Mandatory audit criteria to be eased

MORE companies in Slovakia may be exempt from mandatory financial audits, with parliament working on a draft revision to raise audit limits. The Finance Ministry believes this will reduce red tape, but auditors say that businesses should view audits as valuable, independent insight into their finances, rather than an administrative burden.

MORE companies in Slovakia may be exempt from mandatory financial audits, with parliament working on a draft revision to raise audit limits. The Finance Ministry believes this will reduce red tape, but auditors say that businesses should view audits as valuable, independent insight into their finances, rather than an administrative burden.

The current legislation requires companies and sole proprietors in Slovakia to undergo financial audits if they exceed at least two of the three limits: a balance sheet totalling €1 million, a net turnover of €2 million, and/or an average of 30 employees. The Finance Ministry is proposing to increase the balance sheet requirement to €1.5 million, and the net turnover to €3 million. The new limits should become effective at the start of 2014.

The Finance Ministry, when introducing the draft revision to the Act on Accounting, said that it will reduce the administrative burden for entrepreneurs. For the time being about 6,500 companies in Slovakia are obliged to have their financial statements audited.

Róbert Kičina, executive director of the Business Alliance of Slovakia (PAS), agrees that the elevated limits mean a lower administrative burden and thus also a reduction of costs. He expects that the revision and the changes it brings will especially help small companies.

The Slovak parliament advanced the draft revision to the second reading on September 4.

The Slovak Chamber of Auditors (SKAU) does not support increasing the limits, and warns that reducing the number of audited companies is currently unacceptable for Slovakia.

“Auditing is one of the keys of order during the collection of taxes,” Ondrej Baláž, president of the SKAU, told The Slovak Spectator. “If the limit of the turnover, from which the audit is obligatory, were increased, the number of such overseen companies will decrease, which will create room for avoiding the tax duty. Slovakia cannot afford this.”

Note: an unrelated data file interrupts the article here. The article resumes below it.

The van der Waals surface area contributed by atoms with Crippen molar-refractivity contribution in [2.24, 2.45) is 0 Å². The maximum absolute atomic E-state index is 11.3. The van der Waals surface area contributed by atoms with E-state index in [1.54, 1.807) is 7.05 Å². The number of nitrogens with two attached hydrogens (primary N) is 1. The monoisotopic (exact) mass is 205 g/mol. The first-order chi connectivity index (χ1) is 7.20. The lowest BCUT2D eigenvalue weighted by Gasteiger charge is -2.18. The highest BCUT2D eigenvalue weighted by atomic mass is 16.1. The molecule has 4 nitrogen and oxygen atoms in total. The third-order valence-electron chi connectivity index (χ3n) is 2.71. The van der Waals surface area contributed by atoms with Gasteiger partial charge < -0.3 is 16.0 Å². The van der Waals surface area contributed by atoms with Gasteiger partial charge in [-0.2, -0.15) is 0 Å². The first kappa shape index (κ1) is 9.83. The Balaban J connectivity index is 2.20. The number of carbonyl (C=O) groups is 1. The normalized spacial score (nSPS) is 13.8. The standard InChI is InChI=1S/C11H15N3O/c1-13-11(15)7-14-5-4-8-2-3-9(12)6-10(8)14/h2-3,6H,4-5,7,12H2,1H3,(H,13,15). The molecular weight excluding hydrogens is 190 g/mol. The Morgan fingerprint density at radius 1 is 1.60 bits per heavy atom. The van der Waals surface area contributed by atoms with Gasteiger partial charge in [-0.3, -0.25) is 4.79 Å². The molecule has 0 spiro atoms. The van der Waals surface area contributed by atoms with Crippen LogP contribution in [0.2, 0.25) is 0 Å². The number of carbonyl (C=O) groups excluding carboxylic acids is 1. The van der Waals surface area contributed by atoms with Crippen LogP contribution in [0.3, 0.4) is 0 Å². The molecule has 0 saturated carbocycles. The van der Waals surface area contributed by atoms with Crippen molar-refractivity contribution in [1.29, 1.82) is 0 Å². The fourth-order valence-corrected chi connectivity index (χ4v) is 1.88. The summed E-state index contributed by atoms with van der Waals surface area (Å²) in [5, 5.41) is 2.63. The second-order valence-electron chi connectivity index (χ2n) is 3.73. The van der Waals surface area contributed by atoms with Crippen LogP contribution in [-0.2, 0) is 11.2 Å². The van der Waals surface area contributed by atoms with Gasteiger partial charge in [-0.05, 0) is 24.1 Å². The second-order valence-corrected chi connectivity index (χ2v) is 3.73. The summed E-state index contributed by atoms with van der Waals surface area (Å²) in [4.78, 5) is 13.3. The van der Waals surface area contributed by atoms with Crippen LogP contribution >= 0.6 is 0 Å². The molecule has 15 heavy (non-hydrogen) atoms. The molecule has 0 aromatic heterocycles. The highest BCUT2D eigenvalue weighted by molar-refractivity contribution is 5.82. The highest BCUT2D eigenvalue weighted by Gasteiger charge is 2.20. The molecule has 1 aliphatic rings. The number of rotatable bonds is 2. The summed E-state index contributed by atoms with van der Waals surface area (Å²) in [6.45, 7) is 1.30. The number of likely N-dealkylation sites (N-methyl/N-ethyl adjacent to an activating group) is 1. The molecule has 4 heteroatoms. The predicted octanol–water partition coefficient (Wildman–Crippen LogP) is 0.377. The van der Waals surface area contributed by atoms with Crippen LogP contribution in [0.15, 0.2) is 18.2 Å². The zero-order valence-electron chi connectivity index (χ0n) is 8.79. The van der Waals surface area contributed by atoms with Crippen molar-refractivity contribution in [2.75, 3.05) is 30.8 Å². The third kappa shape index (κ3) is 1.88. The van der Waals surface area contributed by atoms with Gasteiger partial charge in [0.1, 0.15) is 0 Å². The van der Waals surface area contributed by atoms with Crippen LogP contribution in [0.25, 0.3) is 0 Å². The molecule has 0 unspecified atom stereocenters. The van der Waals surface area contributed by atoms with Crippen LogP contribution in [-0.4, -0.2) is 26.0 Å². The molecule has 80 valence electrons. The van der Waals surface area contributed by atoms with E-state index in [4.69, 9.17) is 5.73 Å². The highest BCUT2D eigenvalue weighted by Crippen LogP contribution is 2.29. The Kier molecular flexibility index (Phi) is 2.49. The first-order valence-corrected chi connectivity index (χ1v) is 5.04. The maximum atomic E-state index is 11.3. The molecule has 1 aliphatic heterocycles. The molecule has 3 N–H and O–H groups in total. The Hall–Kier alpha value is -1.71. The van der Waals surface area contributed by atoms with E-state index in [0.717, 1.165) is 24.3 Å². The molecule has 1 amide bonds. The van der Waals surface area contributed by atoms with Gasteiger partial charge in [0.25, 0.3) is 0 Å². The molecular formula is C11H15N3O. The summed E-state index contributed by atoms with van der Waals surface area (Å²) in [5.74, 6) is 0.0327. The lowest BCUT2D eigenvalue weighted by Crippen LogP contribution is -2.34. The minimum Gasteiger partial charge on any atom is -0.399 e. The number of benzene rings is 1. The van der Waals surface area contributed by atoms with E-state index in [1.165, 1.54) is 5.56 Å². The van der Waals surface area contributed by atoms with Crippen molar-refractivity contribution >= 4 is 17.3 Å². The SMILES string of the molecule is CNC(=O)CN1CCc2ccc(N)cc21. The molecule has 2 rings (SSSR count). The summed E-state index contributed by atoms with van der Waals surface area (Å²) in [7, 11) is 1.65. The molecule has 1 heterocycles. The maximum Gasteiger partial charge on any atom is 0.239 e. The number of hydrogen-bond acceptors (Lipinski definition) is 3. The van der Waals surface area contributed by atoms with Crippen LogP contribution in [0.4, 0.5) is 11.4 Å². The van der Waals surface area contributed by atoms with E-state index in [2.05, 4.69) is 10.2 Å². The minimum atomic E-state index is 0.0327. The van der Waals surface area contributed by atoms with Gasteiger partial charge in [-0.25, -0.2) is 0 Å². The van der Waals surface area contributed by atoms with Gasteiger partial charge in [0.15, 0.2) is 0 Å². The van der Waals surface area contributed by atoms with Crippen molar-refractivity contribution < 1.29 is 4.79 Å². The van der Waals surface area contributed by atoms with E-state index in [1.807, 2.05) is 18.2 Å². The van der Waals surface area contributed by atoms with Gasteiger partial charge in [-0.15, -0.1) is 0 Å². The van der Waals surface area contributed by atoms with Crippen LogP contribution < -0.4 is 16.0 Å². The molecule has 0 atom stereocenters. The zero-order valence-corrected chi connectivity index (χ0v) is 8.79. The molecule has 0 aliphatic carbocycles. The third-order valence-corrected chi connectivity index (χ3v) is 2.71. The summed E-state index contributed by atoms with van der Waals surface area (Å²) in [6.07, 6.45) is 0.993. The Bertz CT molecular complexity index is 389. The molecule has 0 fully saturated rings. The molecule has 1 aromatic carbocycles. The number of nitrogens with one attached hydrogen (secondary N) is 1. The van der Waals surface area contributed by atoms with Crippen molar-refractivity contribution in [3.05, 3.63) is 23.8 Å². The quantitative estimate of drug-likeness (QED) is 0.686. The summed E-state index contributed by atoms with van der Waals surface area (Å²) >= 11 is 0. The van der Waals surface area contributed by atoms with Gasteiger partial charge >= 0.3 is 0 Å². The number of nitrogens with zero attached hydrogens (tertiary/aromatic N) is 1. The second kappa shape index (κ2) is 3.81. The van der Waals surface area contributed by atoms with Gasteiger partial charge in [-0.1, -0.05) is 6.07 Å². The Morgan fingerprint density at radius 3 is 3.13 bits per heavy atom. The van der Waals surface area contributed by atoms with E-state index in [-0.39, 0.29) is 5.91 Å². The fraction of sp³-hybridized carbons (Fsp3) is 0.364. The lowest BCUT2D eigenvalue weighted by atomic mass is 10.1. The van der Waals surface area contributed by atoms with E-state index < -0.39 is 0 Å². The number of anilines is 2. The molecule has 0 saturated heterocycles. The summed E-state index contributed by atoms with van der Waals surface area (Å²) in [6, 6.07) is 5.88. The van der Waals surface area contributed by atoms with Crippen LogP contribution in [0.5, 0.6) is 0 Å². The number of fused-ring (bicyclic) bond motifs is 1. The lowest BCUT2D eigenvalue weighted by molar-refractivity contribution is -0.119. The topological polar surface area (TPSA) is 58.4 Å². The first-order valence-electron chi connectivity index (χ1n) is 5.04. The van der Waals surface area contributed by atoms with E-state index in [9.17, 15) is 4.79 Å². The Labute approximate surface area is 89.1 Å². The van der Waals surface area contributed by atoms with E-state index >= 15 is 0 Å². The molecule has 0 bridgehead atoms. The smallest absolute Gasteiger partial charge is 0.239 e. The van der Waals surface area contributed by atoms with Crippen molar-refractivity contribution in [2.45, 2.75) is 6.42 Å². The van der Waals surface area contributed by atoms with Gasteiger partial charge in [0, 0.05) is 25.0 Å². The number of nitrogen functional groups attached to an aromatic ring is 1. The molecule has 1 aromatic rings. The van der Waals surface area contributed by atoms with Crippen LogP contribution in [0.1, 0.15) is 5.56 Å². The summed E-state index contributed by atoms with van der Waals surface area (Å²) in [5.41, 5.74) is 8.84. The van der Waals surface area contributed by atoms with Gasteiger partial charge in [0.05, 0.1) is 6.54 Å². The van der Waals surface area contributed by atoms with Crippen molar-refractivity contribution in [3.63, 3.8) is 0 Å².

The SKAU does not agree that audits increase the administrative burden and raise company costs. It believes that companies required to undergo audits should be seen as having a competitive advantage, as their reputation is better than of those whose financial statements are not audited.

“Audited companies can more easily get a loan, state incentives or EU funds,” Baláž said.
Luboš Vančo, managing partner of KPMG in Slovakia and a member of the presidium of the SKAU, believes that the current limits are reasonable for the size of the Slovak economy.

“We should not introduce limits which are more suitable for bigger countries, like Germany or France,” Vančo told The Slovak Spectator. “Only 3 percent of the companies in Slovakia have to be audited. This is not really too many.”

Vančo does not think that increasing the limits will decrease the administrative burden.
“An auditor is not asking for more documents than any normal company would have,” said Vančo. “I see the increased trend of financial collapse of companies. Auditor can help to warn the owner/management in advance that the financial situation of the company is not healthy.”

Bart Waterloos, partner of VGD - AVOS Bratislava, according to whom the increase of the mandatory auditing limits is only marginal, sees the fact that audits are viewed as an administrative burden as a problem.